To lovers of the state, New Mexico is known as the Land of Enchantment. This nickname is well-deserved and used for several reasons; the state’s strange history, climate, and topography all come to mind. However, New Mexico is enchanting for another, more quantifiable reason: it has the most UNESCO World Heritage sites in all of the United State.
UNESCO World Heritage designations, provided by the United Nations, are not very easy to come by. The application process can take years to complete, and dignitaries from around the world often attend induction ceremonies. The program is created to bring special attention to and encourage the preservation efforts for the best of both manmade and natural places around the world.
There are currently 1,031 World Heritage sites around the world. This includes famous bucket-list destinations like the pyramids of Giza, Machu Picchu, and Ephesus. The United States is home to 23 of these sites, and you’ve likely visited a few of them—the Grand Canyon, the Everglades, and the Statue of Liberty are some of the most popular.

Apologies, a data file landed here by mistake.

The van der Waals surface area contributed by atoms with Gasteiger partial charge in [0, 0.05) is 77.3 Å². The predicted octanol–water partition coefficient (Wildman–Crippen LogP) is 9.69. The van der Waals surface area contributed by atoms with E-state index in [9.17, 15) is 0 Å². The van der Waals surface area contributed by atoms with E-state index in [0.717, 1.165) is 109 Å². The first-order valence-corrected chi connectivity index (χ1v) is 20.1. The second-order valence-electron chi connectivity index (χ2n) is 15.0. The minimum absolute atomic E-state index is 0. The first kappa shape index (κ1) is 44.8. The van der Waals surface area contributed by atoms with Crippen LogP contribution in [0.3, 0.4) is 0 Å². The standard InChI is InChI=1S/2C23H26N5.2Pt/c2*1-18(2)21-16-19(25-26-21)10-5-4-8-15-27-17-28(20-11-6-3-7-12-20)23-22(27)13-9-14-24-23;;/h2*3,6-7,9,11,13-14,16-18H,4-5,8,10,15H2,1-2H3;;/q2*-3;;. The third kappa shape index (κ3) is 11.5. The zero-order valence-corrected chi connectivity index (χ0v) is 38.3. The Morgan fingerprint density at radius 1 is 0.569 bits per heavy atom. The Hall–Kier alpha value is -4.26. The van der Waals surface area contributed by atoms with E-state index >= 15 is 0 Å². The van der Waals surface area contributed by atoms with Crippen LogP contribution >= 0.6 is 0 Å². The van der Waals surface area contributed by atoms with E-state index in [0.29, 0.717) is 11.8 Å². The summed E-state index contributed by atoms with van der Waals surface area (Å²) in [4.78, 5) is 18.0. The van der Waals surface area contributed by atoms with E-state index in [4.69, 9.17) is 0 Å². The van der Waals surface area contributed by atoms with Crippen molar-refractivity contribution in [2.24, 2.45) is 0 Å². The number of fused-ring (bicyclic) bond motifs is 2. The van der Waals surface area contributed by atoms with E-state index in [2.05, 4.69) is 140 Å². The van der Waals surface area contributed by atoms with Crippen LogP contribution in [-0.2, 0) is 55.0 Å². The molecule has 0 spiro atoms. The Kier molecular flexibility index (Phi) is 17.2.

New Mexico is home to three of these spectacular sites—more than any other U.S. state. They are: Carlsbad Caverns National Park, Taos Pueblo, and Chaco Culture National Historic Park. UNESCO is also considering another New Mexico inclusion: What Sands National Monument. Several countries have either one or no UNESCO sites—our state is on the verge of having four.
New Mexico is an enchanting place. The people who have lived here already knew that—that’s why we stick around. The world is beginning to take notice and provide credit where it is due. Our stunning state is truly one of a kind.